The stagnation of the economy, the persistence of a high rate of unemployment and the increase in inequalities have provoked a general shift to the extreme-right of European politics with the  collapse of  the social democracy and, in general, of the center-left parties, which at the beginning of the century had been the main architects of the changeover to the euro.

The cases of France, Germany, and Italy are clear confirmation of the center-left parties’ crisis. In the last twenty years of the century, France had been with Mitterand, Delors, and Jospin the undisputed protagonist of the changeover to the euro -  in effect, of its invention. With the resounding defeat of Hollande, in the spring of 2017, the French Socialist Party, reduced to a humiliating 6 percent of the vote, has essentially disappeared from the political scene. So, Emmanuel Macron, a leader with no party at the head of the improvised "En marche" movement, rose to the Elysée Palace - a movement that had proclaimed itself neither right nor left.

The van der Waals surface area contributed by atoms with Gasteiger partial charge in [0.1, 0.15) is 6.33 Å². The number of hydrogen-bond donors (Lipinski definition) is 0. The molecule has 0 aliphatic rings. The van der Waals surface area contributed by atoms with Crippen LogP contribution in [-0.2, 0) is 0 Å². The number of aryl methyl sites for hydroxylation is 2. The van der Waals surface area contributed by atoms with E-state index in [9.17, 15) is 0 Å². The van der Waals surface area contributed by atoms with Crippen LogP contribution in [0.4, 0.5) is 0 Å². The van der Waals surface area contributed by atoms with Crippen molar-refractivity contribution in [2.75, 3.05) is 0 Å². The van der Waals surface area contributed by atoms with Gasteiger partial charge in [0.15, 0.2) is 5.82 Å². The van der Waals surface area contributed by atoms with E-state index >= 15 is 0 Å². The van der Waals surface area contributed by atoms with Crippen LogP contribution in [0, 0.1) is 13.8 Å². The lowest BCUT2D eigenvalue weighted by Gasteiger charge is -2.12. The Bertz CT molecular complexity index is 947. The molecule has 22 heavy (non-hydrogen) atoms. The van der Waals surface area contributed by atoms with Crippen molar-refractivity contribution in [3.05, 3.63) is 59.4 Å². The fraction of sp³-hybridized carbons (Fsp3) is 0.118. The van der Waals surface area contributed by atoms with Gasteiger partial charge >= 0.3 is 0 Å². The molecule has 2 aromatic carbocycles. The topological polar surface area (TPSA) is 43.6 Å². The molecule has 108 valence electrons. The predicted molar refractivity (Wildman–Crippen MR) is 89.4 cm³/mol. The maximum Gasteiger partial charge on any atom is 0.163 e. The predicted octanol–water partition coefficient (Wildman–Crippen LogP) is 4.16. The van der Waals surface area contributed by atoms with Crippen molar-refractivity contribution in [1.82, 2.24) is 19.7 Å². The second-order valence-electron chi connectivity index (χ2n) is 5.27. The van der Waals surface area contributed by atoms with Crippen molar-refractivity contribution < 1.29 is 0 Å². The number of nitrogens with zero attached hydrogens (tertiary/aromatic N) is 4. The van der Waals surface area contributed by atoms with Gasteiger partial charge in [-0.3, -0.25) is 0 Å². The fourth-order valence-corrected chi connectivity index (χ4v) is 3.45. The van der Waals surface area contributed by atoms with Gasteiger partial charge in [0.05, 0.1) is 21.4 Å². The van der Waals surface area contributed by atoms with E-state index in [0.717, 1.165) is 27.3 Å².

But two years have not still passed when the polls attribute to Macrons’ movement   20 percent of the votes in the next European elections - a result that makes?? Macron's movement in competition with Marine Le Pen's new "Rassemblement National" which could be the first party in the May elections.

In Germany, where the social democracy that included among its ranks famous chancellors such as Willy Brandt and Helmut Schmidt, and finally at the turn of the century, Gerard Schroeder, has suffered in the 2017 elections the most serious defeat in its post-war history, getting only about 20 percent of the votes. Also continuing to lose votes in the elections of the Lander in which has been voted. While the current polls attribute to it around 15 percent of the votes for the upcoming European elections, when it could be overtaken not only by the Greens but also by "Alternative for Germany", the new extreme-right party.